of Pitt County, North Carolina
Son of John Fleming of Kent County, Delaware ???
Eight generations and 3,430 descendants of David Fleming
and their spouses, correcting and supplanting all previous versions.
Last updates and revisions April 15, 2004
This project is the collaborative effort of many, to whom I owe my gratitude.
Regrettably we know little with certainty of our distant ancestor DAVID FLEMING not the place or exact date of his birth, not definitively the names of his parents. The county courthouse in Pitt County, North Carolina, in which county he lived for almost 50 years, burned in 1858 and again in 1910, leaving but bits and traces of his life there.
Davids father might have been John Fleming, Sr. who with John, Jun. and George Fleming appears on the 1762 tax list of Pitt County, North Carolina, that county having been created on January 1, 1761 from neighboring Beaufort County.
Information Possibly Linking
David Fleming to the Flemings
of Kent County, Delaware
Researcher John Barnhill of Mount Pleasant, South Carolina has generously forwarded information that would seem to suggest David Flemings kinship to John Fleming, who it appears may have emigrated from Kent County, Delaware to Pitt County, North Carolina.
John Barnhills 5th-great grandfather, David Barnhill (born about 1695 in Scotland), first appears in Kent County, Delaware records in the will of Eliner Patton. This will was made April 29, 1732 and probated on December 11, 1738. Mrs. Pattons will shows her heirs to be:
Sons Robert and Thomas; dau. Sarah Fleming; granddaughter Mary Fleming; and son-in-law John Fleming. Among the witnesses to the will were Robert Fleming and David Barnhill. (It is worth noting that the Patton name shows up in the descendants of David Fleming: Davids son Willis had a son named David Patton Fleming JTF)
David Barnhill lived in the Black Swamp Branch area of Kent County, Delaware and later in Browns Neck, Kent County. The will of Mrs. Eliner Patton and David Barnhills own marriage to Margaret Fleming about 1734 suggest the Barnhills and Flemings were acquainted with one another.
John Barnhill names as siblings of Margaret (Fleming) Barnhill: Robert, George, Alexander, John (born about 1708), William, and James Fleming. The wills of Robert, George, Alexander, and William were probated in Kent County, Delaware, in 1754, 1759, 1767, and 1765 respectively. The will of Robert Fleming, written on April 20, 1751 and probated on August 11, 1754, names the following heirs:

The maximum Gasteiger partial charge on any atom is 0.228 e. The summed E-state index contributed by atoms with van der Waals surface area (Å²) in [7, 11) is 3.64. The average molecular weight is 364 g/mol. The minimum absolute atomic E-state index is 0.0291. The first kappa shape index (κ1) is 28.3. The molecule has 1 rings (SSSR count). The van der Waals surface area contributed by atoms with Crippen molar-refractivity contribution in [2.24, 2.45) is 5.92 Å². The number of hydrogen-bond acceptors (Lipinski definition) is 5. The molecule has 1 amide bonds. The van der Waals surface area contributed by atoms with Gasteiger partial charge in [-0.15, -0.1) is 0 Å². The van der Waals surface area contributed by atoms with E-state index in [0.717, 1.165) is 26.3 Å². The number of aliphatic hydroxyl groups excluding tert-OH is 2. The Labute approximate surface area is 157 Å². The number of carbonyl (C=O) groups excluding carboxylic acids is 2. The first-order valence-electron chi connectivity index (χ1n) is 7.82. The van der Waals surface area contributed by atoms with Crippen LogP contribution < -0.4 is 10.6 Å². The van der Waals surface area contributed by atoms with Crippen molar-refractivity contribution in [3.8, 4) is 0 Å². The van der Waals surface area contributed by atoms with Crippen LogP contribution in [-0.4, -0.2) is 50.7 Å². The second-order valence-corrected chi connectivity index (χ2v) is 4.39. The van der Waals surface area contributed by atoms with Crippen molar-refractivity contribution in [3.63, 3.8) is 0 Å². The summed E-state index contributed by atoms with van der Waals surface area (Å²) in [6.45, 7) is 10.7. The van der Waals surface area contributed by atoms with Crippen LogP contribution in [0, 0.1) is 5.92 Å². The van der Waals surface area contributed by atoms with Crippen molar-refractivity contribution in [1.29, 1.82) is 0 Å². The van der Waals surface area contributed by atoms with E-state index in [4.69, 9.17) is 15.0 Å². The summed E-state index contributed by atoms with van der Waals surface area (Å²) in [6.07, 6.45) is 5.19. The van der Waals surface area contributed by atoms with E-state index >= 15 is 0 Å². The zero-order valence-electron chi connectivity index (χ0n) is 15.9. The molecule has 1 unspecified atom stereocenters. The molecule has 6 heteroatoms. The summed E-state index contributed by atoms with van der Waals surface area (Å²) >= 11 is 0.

- Wife, Aliss;
- Dau., Fillis;
- Margaret Barnhill, daughter of David Barnhill;
- Martha and Hester, daughters of George Fleming;
- Robert, son of Alexander Fleming;
- David, son of John Fleming;
- Elizabeth, daughter of William Fleming;
- Hannah, daughter of James Fleming; and
- Brother-in-law, David Barnhill (also the executor of the will).
From John Barnhills e-mail of August 8, 2001:
My observation is that David Barnhill was not only the husband of Margaret Fleming and brother-in-law to the Fleming men, he was obviously a loyal and trusted friend. The fact that he was listed as an heir and executor of Roberts will bears that out in my opinion.
Also, I think David Fleming, son of John, may have been named after David Barnhill. Or, maybe its just a coincidence.
Mr. Barnhills ancestors David Barnhill and wife Margaret Fleming, with their children Henry, Alexander, John, David, Jr., and Margaret, moved to Pitt County, North Carolina, in 1762. They sold their two parcels of land in Kent County on March 31, 1762. This is about the same period of time that John Fleming, John Fleming, Jr. and Georgia Fleming first appear in North Carolina.
Pitt County was created from neighboring Beaufort County, North Carolina on January 1, 1761. There is no record I have located of any Fleming in Beaufort County immediately prior to 1762 so it seems possible that the Flemings emigrated with the Barnhills from Kent County, Delaware to Pitt County, North Carolina.
There is evidence that the Barnhills and Flemings remained close after arriving in Pitt County, North Carolina. A descendant of David Barnhill, Martha Nurtia Barnhill, for example, married Ivy/Ivey Fleming, grandson of David Fleming, Ivys second marriage.
Whether the Flemings can be found in Scotland with the Barnhills and perhaps emigrated to America together is not known and would be speculation at this point. (John Barnhill believes his ancestor David Barnhill was in America and Kent County, Delaware, by 1731.)
John Fleming and The Pitt Association